In an alternative embodiment, dielectric layer 800 of FIGS. 8 and 9 can be substituted for sacrificial layer 300 in FIG. 3. In this alternative embodiment, dielectric layer 800 is used as the temporary layer during the formation of layer 301 for contact 250. substituting dielectric layer 800 for sacrificial layer 300 reduces the cost and cycle time of manufacturing sensor 100. An anisotropic etchant that does not substantially etch layer 301 or polysilicon layer 205 is used to etch dielectric layer 800, and portions 900 and 901 of dielectric layer 800 remain after the anisotropic etch. Then, an isotropic etchant such as, for example, a hydrofluoric acid-based etchant is used to remove sacrificial layer 204 without significantly etching polysilicon layer 205 and while keeping portions 900 and 901 of dielectric layer 800 overlying surfaces 208 and 209, respectively, of seismic mass 101.

Therefore, in accordance with the present invention, it is apparent there has been provided an improved method of fabricating a sensor that overcomes the disadvantages of the prior art. The present invention eliminates electrical shorting between a movable seismic mass and a stationary comb finger while improving sensor sensitivity and increasing structural rigidity. The present invention is cost-effective, compatible with existing semiconductor processing techniques, and does not significantly increase the cycle time for manufacturing a sensor.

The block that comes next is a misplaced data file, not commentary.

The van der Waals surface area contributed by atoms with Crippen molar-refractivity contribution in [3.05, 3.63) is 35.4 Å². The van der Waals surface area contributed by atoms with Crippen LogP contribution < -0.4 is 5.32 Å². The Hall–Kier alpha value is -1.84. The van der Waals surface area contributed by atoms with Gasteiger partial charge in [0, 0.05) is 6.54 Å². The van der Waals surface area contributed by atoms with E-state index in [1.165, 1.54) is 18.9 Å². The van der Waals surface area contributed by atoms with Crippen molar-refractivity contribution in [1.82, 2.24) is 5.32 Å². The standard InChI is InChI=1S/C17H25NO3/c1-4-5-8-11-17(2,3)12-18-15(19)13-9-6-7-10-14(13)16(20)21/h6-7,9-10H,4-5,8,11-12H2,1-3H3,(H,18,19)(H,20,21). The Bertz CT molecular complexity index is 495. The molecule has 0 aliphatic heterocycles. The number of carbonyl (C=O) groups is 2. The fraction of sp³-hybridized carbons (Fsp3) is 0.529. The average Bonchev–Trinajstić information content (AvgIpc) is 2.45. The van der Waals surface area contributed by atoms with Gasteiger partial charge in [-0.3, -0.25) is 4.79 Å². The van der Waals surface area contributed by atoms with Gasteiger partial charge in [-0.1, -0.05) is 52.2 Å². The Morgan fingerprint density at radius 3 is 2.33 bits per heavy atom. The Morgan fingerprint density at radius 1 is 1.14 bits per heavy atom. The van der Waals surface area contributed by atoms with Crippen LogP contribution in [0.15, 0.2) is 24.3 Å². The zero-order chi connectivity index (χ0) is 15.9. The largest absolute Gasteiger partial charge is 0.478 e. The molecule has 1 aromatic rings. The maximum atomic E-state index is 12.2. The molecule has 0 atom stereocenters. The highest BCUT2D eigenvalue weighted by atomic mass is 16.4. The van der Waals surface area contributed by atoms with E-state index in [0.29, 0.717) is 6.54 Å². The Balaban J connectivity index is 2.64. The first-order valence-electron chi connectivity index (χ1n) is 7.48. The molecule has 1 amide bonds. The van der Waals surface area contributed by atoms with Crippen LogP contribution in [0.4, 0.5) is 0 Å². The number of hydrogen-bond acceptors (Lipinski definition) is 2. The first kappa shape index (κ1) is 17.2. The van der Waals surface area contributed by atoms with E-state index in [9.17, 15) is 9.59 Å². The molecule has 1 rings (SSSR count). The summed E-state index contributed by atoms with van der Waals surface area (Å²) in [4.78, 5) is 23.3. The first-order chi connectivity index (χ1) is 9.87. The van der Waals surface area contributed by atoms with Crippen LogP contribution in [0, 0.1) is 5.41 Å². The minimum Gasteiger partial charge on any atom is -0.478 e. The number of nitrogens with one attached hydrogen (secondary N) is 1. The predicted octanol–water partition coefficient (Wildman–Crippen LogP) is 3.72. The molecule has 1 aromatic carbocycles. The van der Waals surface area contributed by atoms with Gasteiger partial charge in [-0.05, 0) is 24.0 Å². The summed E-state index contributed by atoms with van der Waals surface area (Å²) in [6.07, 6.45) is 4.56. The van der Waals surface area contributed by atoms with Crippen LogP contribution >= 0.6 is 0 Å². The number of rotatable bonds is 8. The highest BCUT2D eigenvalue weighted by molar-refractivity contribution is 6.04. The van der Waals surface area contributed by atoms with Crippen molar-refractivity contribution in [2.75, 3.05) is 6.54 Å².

While the invention has been particularly shown and described with reference to preferred embodiments, it will be understood by those skilled in the art that changes in form and detail may be made without departing from the spirit and scope of the invention. Accordingly, the disclosure of the present invention is not intended to be limiting but, instead, is intended to be illustrative of the scope of the invention, which is set forth in the following claims.

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Referenced by
Citing PatentFiling datePublication dateApplicantTitle
US5930594 *Jul 10, 1996Jul 27, 1999Commissariat A L'energieMethod of manufacturing rigid floating microstructure elements and a device equipped with such elements
US6668467 *Jul 19, 2001Dec 30, 2003Mitutoyo CorporationScale member, method of producing the same and displacement measuring apparatus therewith
US8493078 *Oct 12, 2010Jul 23, 2013Robert Bosch GmbhSensor for capacitive detection of a mechanical deflection
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Classifications
U.S. Classification438/48, 438/52
International ClassificationH01L29/84, G01P15/125, G01P15/08
Cooperative ClassificationG01P2015/0814, G01P15/0802, G01P15/125
European ClassificationG01P15/08A, G01P15/125
Legal Events
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Mar 28, 2002FPAYFee payment
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May 7, 2004ASAssignment
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Year of fee payment: 8
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Free format text: SECURITY AGREEMENT;ASSIGNORS:FREESCALE SEMICONDUCTOR, INC.;FREESCALE ACQUISITION CORPORATION;FREESCALE ACQUISITION HOLDINGS CORP.;AND OTHERS;REEL/FRAME:018855/0129
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Dec 21, 2015ASAssignment